The Detroit Tigers have shown interest in free agent righthander James Shields recently, even going as far as observing Shields’ bullpen sessions, according to a report from MLB.com’s Jon Morosi. Shields, who is 37 and hasn’t been a league-average starter since 2014 (per ERA+), is being sought after by a few different teams, including the Cleveland Indians.
Shields has built up an impressive career, most of it spent with the Tampa Bay Rays and Kansas City Royals. He was a key part of the Royals’ revival in 2014, serving as both a staff ace and mentor to a young pitching staff that keyed Kansas City’s run to back-to-back World Series in 2014 and 2015. He earned the moniker “Big Game James” for his work in Tampa, where he produced a 3.89 ERA in nearly 1,500 innings across seven seasons. He logged at least 200 innings in nine consecutive seasons from 2007 to 2015, and crossed the 200-inning mark again with the Chicago White Sox in 2018.
But Shields’ days as a league-average starter, let alone a front-of-the-rotation workhorse, are over. He has been worth just 0.6 rWAR over the past four seasons, and last season’s 4.53 ERA was paired with some of the ugliest peripherals of his career, including a 5.09 ERA and 5.44 Deserved Run Average (DRA).
If the Tigers are looking to sign a starter, it may be an indication that Jordan Zimmermann will be out longer than expected. Zimmermann played catch at Comerica Park on Monday, marking the first time he had thrown since being placed on the 10-day injured list in April. MLB.com’s Jason Beck indicated that Zimmermann was still two to three weeks away from a return, and that’s with no setbacks of any kind.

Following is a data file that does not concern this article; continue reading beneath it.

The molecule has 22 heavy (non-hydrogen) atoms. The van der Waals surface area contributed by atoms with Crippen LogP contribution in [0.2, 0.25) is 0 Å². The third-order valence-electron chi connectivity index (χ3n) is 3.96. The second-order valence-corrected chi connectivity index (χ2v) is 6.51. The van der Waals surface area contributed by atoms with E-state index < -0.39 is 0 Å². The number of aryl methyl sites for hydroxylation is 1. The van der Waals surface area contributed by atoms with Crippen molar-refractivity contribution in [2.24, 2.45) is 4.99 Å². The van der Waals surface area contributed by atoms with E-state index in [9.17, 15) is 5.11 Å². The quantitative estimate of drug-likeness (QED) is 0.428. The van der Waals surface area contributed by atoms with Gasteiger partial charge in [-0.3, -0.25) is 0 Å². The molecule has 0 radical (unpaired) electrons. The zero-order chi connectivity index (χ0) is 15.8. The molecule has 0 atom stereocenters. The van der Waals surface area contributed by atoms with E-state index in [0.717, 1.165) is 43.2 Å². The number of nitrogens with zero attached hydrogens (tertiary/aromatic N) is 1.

Signing Shields to a minor league deal would be a solid, if uninspiring way to add depth to a system that has been ravaged by injuries this year. Michael Fulmer and Matt Moore are already out for the year after season-ending surgeries, and Zimmermann, Blaine Hardy, Kyle Funkhouser, and Beau Burrows are all currently on the injured list. It’s not the flashy signing many of us would hope for — I’d prefer if they offered Dallas Keuchel an over-the-top one-year contract, personally — but it would serve an important purpose for a thinning pitching staff.